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Summary Information About İzmir

İzmir Province is a province and metropolitan municipality of Turkey in western Anatolia, situated along the Aegean coast. Its capital is the city of İzmir, which is in itself composed of the province’s central 11 districts out of 30 in total. To the west, it is surrounded by the Aegean Sea, and it encloses the Gulf of Izmir.Neighboring provinces are Balıkesir to the north, Manisa to the east, and Aydın to the south. The capital of Izmir Province is Izmir city. It is the third most populous city in Turkey, after Istanbul and Ankara; and the second largest urban agglomeration on the Aegean Sea after Athens.

 

The modern name İzmir is the Turkish rendering of the Greek name Smyrna and “Smyrne” .  In medieval times, Westerners used forms like Smire, Zmirra, Esmira, Ismira, which was rendered as İzmir into Turkish, originally written as ازمير with the Ottoman Turkish alphabet

As of the last 31/12/2019 estimation, the city of İzmir had a population of 2,965,900, while İzmir Province had a total population of 4,367,251. Its built-up (or metro) area was home to 3,209,179 inhabitants extending on 9 out of 11 urban districts (all but Urla and Guzelbahce not yet agglomerated) plus Menemen and Menderes largely conurbated. It extends along the outlying waters of the Gulf of İzmir and inland to the north across the Gediz River Delta; to the east along an alluvial plain created by several small streams; and to slightly more rugged terrain in the south.

 

İzmir has more than 3,000 years of recorded urban history, and up to 8,500 years of history as a human settlement since the Neolithic period. In classical antiquity the city was known as Smyrna  a name which remained in use in English and various other languages until around 1930, when government efforts led the original Greek name to be gradually phased out internationally in favor of its Turkish counterpart İzmir. Lying on an advantageous location at the head of a gulf running down in a deep indentation, midway along the western Anatolian coast, İzmir has been one of the principal mercantile cities of the Mediterranean Sea for much of its history. It hosted the Mediterranean Games in 1971 and the World University Games (Universiade) in 2005. The city participated in Climathon in 2019.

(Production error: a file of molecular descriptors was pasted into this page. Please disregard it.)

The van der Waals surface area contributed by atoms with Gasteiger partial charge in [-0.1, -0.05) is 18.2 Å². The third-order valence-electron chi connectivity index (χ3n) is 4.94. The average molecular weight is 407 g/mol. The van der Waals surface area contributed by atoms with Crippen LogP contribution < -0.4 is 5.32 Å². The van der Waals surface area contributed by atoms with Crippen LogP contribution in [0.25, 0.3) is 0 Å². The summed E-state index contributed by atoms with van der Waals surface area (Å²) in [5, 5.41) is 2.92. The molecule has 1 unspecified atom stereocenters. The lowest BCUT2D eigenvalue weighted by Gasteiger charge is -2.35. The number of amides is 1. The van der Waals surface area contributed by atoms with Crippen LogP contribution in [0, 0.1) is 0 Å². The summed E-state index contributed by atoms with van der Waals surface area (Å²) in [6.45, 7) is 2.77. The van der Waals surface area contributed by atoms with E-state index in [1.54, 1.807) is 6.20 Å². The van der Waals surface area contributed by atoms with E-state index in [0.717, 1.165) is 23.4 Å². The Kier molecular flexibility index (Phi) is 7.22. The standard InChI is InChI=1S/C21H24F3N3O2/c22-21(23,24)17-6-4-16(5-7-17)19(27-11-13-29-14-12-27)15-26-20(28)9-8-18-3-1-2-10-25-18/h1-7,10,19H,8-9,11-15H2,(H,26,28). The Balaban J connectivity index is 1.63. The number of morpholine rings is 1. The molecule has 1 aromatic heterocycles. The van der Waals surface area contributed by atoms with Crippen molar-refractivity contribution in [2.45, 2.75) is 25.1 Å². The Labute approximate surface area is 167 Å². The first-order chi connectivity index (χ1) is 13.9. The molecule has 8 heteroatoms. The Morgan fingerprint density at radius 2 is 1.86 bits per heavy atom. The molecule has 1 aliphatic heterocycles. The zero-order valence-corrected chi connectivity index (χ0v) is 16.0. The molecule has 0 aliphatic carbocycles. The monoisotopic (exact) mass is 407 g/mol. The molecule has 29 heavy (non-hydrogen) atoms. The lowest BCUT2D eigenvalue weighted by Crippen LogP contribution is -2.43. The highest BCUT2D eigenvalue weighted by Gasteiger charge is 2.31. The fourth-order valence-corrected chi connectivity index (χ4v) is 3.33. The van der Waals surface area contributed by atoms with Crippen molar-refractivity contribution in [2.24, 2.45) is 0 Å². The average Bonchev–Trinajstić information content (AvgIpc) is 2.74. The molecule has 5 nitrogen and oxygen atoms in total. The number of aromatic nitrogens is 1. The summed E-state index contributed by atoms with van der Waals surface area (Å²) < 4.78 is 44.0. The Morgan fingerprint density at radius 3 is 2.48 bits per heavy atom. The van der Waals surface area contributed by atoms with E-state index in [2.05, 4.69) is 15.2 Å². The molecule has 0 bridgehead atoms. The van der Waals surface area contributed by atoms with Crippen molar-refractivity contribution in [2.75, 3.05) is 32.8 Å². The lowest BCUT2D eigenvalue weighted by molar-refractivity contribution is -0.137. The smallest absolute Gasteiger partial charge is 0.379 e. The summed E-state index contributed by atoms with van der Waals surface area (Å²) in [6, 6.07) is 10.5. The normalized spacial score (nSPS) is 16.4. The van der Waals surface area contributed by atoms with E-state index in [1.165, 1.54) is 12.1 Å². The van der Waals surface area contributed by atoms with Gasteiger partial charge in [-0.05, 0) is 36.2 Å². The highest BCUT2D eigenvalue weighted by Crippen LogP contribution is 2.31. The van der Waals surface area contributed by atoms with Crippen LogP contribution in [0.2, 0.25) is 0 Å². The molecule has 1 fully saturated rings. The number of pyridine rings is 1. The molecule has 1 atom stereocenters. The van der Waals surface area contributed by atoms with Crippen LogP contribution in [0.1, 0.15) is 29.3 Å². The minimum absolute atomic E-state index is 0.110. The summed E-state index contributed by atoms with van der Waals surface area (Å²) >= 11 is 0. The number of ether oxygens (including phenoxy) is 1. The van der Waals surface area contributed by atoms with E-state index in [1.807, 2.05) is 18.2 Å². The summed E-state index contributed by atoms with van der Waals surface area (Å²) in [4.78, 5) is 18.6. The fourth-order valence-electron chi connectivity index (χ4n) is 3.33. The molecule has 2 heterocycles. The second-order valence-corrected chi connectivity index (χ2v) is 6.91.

İzmir has a hot-summer Mediterranean climate (Köppen climate classification: Csa, Trewartha climate classification: Cs), which is characterized by prolonged, hot, dry summers, and mild to cool, rainy winters. İzmir’s average yearly precipitation is quite ample, at 730.5 mm (28.76 in); however, the vast majority of the city’s rainfall occurs from November through March, and there is usually very little to no rainfall from June through August, with frequent summer droughts.

 

The districts of Alsancak and Karşiyaka are great places to meet the local inhabitants of the city, who can be found socialising in the restaurants along the coast and the coffee shops and walking in the pedestrian areas. A cosmopolitan city, Izmir hosts the International Festival of Arts (held in June/July) and the International Trade Fair (August/September).

 

ith its thermal spring in one part and blue flag sandy beaches and intense blue sea in the other, Izmir is the symbol of water and wind.

The city, known in Turkey as “The Beautiful Izmir”, is located at the end of long narrow gulf and enjoys the “meltem” wind that blows from the Aegean Sea.

Population

4425789

Area

11973.00 km 2

Location

Districts

30

Municipalities

31

Towns

0

Villages

0

History of İzmir